In the 20th century, when the US was largely based upon a manufacturing economy, American schools provided two educational tracks and career paths for students: higher education and vocational.
Higher education focused on delivering a broad general education to those students who had the aptitude and desire to pursue management or professional careers. Vocational schools provided students with the skills needed by the vast number of industrial manufacturing companies at the time: carpentry, welding, plumbing, electrical, and others.
Today, however, the US – and global- economy has been transformed to be primarily service-based. According to a 2014 Bloomberg Business report, “Worldwide, services account for 70 percent of value added and…that’s true in some developing countries, too.”
The majority of manufacturing jobs that still exist have been shipped outside the US and are unlikely to return – at least not at the scale prior American generations experienced. Many of the skills required for excelling in our service-based economy are not taught in either higher education or in vocational schools.
Higher education must continue to focus on providing students with a solid and broad educational foundation. These subjects are important to learn how to think critically, and understand who we are and how we fit into an ever-increasing global economy.
However, industry is under intense competition to produce more with less. Many companies simply cannot afford or have the time to train recent higher education graduates with job-related skills. And, the needed skills change so rapidly, it would be challenging – impossible – for higher education to keep pace with their curriculum.
Companies are looking for students with skills they can immediately benefit from — engineering, computer science, data analysis, accounting, mathematics, etc. They are specifically not looking for graduates with a general liberal arts degree that cannot add immediate value.
Here are is a painful statistic captured from a recent article in Forbes:
“Only 2% of all companies focus on hiring liberal arts majors”
As a result, many students who graduate with a liberal arts degree are unable to secure employment and can be faced with significant financial debt.
Sadly, the fact is that a liberal arts degree is precisely what fosters critical thinking and the ability to think “outside the box”.
I would argue these are precisely the traits the rest of the world covets when they jealously describe why the US leads the way in entrepreneurship. Other countries seem to easily replicate – some would say “steal” – what we have created; yet few can match the US when it comes to creativity and innovation.
So, last year, I decided I wanted to do something about this dilemma. The hypothesis was as follows, “Could we create a short form program targeting liberal arts students and teach them a skill – or enough of a skill – that they could secure a well-paying, professional job in industry.”
I debated about which skill to focus on but ultimately decided upon Digital Marketing as the first. Why? Well, this is one of the hottest growth areas in industry. There is a shortage of skilled labor — just ask the folks at Marketo. And, it is an area I believed we could train smart people – although not necessarily technical – fairly quickly and impart them with valuable skills in a short period of time.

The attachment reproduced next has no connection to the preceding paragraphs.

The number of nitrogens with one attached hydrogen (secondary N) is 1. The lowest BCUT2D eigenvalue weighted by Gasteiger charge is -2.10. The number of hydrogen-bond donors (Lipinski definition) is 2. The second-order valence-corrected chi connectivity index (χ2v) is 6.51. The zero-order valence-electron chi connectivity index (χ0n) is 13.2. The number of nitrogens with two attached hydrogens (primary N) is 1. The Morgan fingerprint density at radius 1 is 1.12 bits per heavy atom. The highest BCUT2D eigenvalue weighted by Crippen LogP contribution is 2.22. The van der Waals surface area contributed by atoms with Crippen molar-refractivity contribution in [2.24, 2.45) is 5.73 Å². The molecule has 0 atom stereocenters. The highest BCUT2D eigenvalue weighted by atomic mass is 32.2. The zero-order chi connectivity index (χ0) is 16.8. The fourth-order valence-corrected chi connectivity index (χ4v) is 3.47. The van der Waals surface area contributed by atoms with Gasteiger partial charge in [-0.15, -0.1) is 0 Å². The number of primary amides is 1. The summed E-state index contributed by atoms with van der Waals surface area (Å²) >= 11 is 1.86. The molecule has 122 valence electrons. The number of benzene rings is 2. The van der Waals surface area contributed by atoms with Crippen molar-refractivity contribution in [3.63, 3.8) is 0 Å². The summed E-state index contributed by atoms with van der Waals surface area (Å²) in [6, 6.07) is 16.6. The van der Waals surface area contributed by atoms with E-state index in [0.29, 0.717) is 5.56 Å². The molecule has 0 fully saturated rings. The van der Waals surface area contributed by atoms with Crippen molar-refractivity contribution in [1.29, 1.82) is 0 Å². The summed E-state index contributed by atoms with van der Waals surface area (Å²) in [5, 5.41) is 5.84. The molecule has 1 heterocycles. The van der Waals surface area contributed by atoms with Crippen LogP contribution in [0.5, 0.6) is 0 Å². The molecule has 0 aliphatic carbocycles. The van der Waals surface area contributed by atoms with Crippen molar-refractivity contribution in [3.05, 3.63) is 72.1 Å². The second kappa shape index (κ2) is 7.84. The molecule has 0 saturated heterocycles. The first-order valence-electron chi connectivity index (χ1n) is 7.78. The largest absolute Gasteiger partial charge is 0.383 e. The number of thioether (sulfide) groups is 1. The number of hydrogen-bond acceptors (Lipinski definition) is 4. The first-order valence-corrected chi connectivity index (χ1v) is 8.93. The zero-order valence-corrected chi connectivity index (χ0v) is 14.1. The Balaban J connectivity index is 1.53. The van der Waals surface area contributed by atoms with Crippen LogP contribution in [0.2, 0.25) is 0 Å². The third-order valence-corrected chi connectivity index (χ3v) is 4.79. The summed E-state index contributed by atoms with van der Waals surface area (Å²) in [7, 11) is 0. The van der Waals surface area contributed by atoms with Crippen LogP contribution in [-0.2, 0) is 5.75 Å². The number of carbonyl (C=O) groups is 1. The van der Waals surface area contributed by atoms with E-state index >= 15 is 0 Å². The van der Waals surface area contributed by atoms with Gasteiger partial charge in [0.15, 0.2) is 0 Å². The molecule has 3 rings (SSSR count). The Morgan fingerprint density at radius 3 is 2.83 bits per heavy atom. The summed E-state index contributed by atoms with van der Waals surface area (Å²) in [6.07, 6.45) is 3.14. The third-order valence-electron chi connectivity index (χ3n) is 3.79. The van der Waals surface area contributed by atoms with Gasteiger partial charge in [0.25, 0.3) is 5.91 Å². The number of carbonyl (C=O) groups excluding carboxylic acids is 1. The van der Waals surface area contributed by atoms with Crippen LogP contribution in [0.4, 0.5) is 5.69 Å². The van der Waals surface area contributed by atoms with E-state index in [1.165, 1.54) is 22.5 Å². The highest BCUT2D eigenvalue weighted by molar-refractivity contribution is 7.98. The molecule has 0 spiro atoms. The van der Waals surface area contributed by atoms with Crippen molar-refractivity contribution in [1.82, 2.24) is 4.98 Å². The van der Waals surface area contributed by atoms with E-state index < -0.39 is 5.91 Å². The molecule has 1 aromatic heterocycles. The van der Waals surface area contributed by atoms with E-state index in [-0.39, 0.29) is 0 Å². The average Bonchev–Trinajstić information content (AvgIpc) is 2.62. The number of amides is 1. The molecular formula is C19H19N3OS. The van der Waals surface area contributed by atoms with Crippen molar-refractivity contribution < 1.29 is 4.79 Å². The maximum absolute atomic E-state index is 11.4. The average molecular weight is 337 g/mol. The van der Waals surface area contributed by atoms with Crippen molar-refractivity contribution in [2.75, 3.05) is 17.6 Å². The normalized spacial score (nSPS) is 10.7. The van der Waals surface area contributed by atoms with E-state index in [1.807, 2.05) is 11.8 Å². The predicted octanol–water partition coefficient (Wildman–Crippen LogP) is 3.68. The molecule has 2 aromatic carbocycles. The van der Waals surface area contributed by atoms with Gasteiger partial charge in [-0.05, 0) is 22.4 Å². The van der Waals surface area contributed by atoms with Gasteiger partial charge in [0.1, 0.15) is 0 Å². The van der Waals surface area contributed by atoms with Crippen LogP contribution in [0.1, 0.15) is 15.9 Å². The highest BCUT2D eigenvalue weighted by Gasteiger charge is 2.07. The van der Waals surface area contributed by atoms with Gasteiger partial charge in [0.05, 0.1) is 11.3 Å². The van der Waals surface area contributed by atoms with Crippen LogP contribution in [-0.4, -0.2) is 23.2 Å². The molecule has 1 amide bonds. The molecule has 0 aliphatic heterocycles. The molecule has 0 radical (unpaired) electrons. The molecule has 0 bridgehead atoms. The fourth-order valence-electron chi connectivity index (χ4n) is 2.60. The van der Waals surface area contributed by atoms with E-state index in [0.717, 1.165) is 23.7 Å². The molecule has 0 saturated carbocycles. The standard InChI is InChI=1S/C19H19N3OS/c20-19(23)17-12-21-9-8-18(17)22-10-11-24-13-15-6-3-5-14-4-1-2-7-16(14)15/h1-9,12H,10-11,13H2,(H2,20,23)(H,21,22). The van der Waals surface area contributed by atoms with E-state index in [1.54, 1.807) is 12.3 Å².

I elected to do this in Bend, OR — a fantastic, small city in central Oregon known primarily for its outdoor lifestyle – skiing, hiking, cycling, fishing and hunting and microbreweries — delicious but that’s a different story.
Bend is going through a transition – similar to what Boulder, CO went through – with Oregon State University – Cascades building a computer science campus/program there. As a result, Bend is in the beginning stages of transforming itself into a regional technology center.
I have a vacation home in Bend, OR. But, instead of just showing up from time to time and drinking a glass of Scotch while watching the beautiful Cascades out my back window, I wanted to see if I could also help the community. One way to do that is to bring professional jobs into the area. By working closely with OSU-Cascades and other Oregon universities along with local business leaders and representatives, I believed I could help to create a “talent factory” in Bend that over time would attract the tech community and other industries into the area.
That was the genesis of Bend Polytechnic Academy or BendPoly which we established as an Oregon Limited Liability Benefits company or “B Corps“. This is a new type of business entity that exists to do social good – like a non-profit – but also agrees to pay its fair share of taxes.
I began by having conversations with universities throughout Oregon – some which were supportive and others “not so much” – and quickly realized I was largely on my own to put together the program. So, I conscripted a variety of very talented people into donating their time, for which I am eternally grateful, to help me to build the website, create a curriculum, recruit the instructors, generate the instructional materials, and organize the events with the ultimate goal of delivering a high quality, 6 week course on Digital Marketing. And, it had a deadline — it was to start on July 7, 2015.
Oh my god! I quickly realized I was now the CEO of a startup — that I was funding myself. And, unless I wanted it to fail, I had to make sure it all came together…with excellence.
I started with a vision and here are the original words I drafted:
Bend Polytechnic Academy (BendPoly) bridges the vocational gap between higher education and industry. We are the 9th semester.